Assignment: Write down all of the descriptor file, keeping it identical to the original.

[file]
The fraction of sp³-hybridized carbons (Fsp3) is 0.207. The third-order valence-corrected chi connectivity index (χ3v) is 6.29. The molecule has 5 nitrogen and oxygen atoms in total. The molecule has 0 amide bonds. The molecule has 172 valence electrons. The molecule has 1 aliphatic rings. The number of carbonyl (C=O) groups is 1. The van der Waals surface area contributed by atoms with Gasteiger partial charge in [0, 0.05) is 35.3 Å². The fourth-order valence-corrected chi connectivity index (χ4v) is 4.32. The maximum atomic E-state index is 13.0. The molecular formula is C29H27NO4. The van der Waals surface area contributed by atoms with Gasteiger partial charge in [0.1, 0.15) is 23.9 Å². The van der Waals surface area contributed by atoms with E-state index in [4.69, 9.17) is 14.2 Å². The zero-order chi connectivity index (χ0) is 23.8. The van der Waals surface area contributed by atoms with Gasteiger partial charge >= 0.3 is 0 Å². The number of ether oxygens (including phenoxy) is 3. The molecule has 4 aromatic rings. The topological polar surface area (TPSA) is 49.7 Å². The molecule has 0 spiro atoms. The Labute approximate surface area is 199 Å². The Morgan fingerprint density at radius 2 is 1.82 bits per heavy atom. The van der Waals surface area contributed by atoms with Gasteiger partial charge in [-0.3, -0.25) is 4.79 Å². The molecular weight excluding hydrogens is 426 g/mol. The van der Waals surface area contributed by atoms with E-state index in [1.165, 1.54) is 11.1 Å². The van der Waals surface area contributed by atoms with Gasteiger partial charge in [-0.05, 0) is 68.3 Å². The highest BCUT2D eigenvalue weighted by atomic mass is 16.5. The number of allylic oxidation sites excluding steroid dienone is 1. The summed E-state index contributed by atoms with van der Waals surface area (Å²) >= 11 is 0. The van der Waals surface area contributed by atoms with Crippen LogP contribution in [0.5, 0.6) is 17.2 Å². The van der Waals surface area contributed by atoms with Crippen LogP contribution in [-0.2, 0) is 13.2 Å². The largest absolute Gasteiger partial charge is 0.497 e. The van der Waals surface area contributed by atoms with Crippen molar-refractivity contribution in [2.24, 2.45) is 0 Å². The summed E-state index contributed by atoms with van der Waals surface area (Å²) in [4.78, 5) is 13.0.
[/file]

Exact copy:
The fraction of sp³-hybridized carbons (Fsp3) is 0.207. The third-order valence-corrected chi connectivity index (χ3v) is 6.29. The molecule has 5 nitrogen and oxygen atoms in total. The molecule has 0 amide bonds. The molecule has 172 valence electrons. The molecule has 1 aliphatic rings. The number of carbonyl (C=O) groups is 1. The van der Waals surface area contributed by atoms with Gasteiger partial charge in [0, 0.05) is 35.3 Å². The fourth-order valence-corrected chi connectivity index (χ4v) is 4.32. The maximum atomic E-state index is 13.0. The molecular formula is C29H27NO4. The van der Waals surface area contributed by atoms with Gasteiger partial charge in [0.1, 0.15) is 23.9 Å². The van der Waals surface area contributed by atoms with E-state index in [4.69, 9.17) is 14.2 Å². The zero-order chi connectivity index (χ0) is 23.8. The van der Waals surface area contributed by atoms with Gasteiger partial charge >= 0.3 is 0 Å². The number of ether oxygens (including phenoxy) is 3. The molecule has 4 aromatic rings. The topological polar surface area (TPSA) is 49.7 Å². The molecule has 0 spiro atoms. The Labute approximate surface area is 199 Å². The Morgan fingerprint density at radius 2 is 1.82 bits per heavy atom. The van der Waals surface area contributed by atoms with Gasteiger partial charge in [-0.3, -0.25) is 4.79 Å². The molecular weight excluding hydrogens is 426 g/mol. The van der Waals surface area contributed by atoms with E-state index in [1.165, 1.54) is 11.1 Å². The van der Waals surface area contributed by atoms with Gasteiger partial charge in [-0.05, 0) is 68.3 Å². The highest BCUT2D eigenvalue weighted by atomic mass is 16.5. The number of allylic oxidation sites excluding steroid dienone is 1. The summed E-state index contributed by atoms with van der Waals surface area (Å²) >= 11 is 0. The van der Waals surface area contributed by atoms with Crippen LogP contribution in [0.5, 0.6) is 17.2 Å². The van der Waals surface area contributed by atoms with Crippen LogP contribution in [-0.2, 0) is 13.2 Å². The largest absolute Gasteiger partial charge is 0.497 e. The van der Waals surface area contributed by atoms with Crippen molar-refractivity contribution in [2.24, 2.45) is 0 Å². The summed E-state index contributed by atoms with van der Waals surface area (Å²) in [4.78, 5) is 13.0.